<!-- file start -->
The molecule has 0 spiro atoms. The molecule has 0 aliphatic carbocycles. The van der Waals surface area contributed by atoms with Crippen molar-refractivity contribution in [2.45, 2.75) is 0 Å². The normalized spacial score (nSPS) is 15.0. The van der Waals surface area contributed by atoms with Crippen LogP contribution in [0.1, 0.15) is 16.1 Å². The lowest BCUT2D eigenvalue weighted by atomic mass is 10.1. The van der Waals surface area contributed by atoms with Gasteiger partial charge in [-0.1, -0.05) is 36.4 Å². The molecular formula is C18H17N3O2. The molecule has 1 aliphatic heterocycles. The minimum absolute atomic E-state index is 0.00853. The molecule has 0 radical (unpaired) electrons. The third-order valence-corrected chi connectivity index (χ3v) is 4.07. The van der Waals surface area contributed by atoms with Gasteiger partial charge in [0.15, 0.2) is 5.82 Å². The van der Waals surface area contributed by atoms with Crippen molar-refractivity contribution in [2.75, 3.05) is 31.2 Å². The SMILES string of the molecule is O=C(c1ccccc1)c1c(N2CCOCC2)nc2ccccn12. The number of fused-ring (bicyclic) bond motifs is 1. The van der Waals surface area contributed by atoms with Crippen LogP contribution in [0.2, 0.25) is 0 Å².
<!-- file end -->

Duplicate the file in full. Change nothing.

The molecule has 0 spiro atoms. The molecule has 0 aliphatic carbocycles. The van der Waals surface area contributed by atoms with Crippen molar-refractivity contribution in [2.45, 2.75) is 0 Å². The normalized spacial score (nSPS) is 15.0. The van der Waals surface area contributed by atoms with Crippen LogP contribution in [0.1, 0.15) is 16.1 Å². The lowest BCUT2D eigenvalue weighted by atomic mass is 10.1. The van der Waals surface area contributed by atoms with Gasteiger partial charge in [-0.1, -0.05) is 36.4 Å². The molecular formula is C18H17N3O2. The molecule has 1 aliphatic heterocycles. The minimum absolute atomic E-state index is 0.00853. The molecule has 0 radical (unpaired) electrons. The third-order valence-corrected chi connectivity index (χ3v) is 4.07. The van der Waals surface area contributed by atoms with Gasteiger partial charge in [0.15, 0.2) is 5.82 Å². The van der Waals surface area contributed by atoms with Crippen molar-refractivity contribution in [2.75, 3.05) is 31.2 Å². The SMILES string of the molecule is O=C(c1ccccc1)c1c(N2CCOCC2)nc2ccccn12. The number of fused-ring (bicyclic) bond motifs is 1. The van der Waals surface area contributed by atoms with Crippen LogP contribution in [0.2, 0.25) is 0 Å².